Crime

Macon man who threw first punch in Zodiac Lounge case draws prison stint

The man who threw a punch that authorities contend sparked a gang brawl, then subsequent gunfire at the Zodiac Lounge was sentenced to six years in prison Tuesday.

Arthur Freeman III, 29, pleaded guilty to violating Georgia’s Street Crime Terrorism and Prevention Act.

After he’s released from prison, Freeman must serve nine years on probation with special prohibitions against gang-related conduct.

“But for his actions, ... none of this ever would have happened,” prosecutor Sandra Matson said.

Members of Macon’s Mafia street gang gathered at the Zodiac Lounge, an after-hours night spot in the basement of the Riverview Ballroom, early on July 5, 2013. The club is located on Walnut Street, about two blocks from the Bibb County Courthouse in downtown Macon.

While there, an intoxicated Deion Davis stumbled into Freeman and “got up in” his face, Matson said.

Freeman “felt like he had been disrespected,” Matson said. The two exchanged words, and Freeman threw a punch.

Matson maintained that Freeman signaled his fellow Mafia members and they jumped in, beating Davis. Two gang members pleaded guilty last month to beating Davis -- one using a pool stick and another with a beer bottle.

After the fight, 29-year-old John Michael Hollingshed Jr. and Johnifer D. Barnwell, 28, retrieved a gun and went back inside, where Hollingshed fired shots at Davis, Matson said. Davis was shot eight times, but survived.

In the parking garage, Andre Bonner, 32, fatally shot 17-year-old Jamonni Bland at close range, Matson said.

Freeman’s lawyer, Paul Christian, said during the hearing that his client had nothing to do with shots being fired.

There was a break in the fighting between the single punch Freeman threw and when the gang members beat Davis, he said.

Christian disputed that the punch led to Davis being shot and Bland’s death.

“I’m a fan of science fiction and I understand the effect, according to those who write about time travel, of stepping on a grasshopper 2,000 years ago and the change that it causes today. And I understand that proximate cause can go on perpetually,” Christian said.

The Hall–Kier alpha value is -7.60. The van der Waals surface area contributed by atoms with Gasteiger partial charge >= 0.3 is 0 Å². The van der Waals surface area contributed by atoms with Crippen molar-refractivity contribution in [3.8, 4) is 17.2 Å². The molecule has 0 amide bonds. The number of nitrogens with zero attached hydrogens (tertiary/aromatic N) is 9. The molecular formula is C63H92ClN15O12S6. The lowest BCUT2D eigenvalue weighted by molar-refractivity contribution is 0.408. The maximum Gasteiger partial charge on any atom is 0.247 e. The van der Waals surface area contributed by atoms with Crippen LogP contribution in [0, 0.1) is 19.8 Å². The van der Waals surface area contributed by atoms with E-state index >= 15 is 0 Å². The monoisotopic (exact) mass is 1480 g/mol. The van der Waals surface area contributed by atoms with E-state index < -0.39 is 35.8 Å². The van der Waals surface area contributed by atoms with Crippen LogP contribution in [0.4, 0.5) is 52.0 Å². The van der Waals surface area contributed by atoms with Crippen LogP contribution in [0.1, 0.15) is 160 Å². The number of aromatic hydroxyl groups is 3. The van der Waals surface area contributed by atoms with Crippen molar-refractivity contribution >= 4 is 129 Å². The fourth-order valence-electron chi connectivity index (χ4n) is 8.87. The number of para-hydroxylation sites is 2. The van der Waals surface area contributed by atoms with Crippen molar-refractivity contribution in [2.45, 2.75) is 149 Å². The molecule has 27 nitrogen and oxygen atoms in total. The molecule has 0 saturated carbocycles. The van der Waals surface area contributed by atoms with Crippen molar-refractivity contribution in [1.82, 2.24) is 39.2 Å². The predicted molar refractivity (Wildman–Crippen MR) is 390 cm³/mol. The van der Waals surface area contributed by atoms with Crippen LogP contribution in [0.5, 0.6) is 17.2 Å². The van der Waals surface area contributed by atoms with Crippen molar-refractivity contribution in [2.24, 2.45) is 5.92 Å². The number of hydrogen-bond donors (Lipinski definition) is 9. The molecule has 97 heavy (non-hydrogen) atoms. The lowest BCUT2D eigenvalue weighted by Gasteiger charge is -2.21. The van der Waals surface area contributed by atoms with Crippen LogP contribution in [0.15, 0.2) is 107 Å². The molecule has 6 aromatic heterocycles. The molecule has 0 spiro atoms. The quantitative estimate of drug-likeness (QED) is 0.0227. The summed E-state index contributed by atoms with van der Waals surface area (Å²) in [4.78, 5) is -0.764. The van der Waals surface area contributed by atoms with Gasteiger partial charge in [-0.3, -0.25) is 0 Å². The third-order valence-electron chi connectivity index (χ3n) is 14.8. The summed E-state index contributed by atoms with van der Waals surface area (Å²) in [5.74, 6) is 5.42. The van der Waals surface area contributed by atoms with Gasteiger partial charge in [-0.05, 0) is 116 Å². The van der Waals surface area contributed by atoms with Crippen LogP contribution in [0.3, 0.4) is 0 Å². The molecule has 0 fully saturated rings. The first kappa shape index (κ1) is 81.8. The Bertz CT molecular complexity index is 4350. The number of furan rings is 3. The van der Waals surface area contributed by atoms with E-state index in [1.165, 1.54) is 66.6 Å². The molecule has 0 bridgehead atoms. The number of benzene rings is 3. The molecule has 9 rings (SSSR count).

But in this instance, “He was involved in a fistfight. ... That’s all Mr. Freeman did. He didn’t condone, sanction, prepare or plan the murder or the gunfire,” Christian said. “He did not precipitate this event.”

Christian described Freeman as a music promoter who represented rap artists who had gang affiliations.

That night at the Zodiac Lounge, Freeman had been hired by the club, he said.

Despite a prior felony drug conviction, he hasn’t been convicted of any violent crimes, Christian said.

Speaking to the judge, Freeman denied having gang ties aside from representing rap artists who do.

Matson said Freeman initially denied any gang affiliation when he was booked into the county jail and was “beaten to a pulp” after being placed on a cell block with members of the Crips gang.

District Attorney David Cooke said Freeman’s gang affiliations are “well established” by the evidence.

“Anyone who commits an act of violence in furtherance of any gang should expect to face a severe penalty,” Cooke said. “It’s a shame that he derailed a promising career for nothing.”

A trial for the remaining men and woman charged in the case is set to begin next week.

To contact writer Amy Leigh Womack

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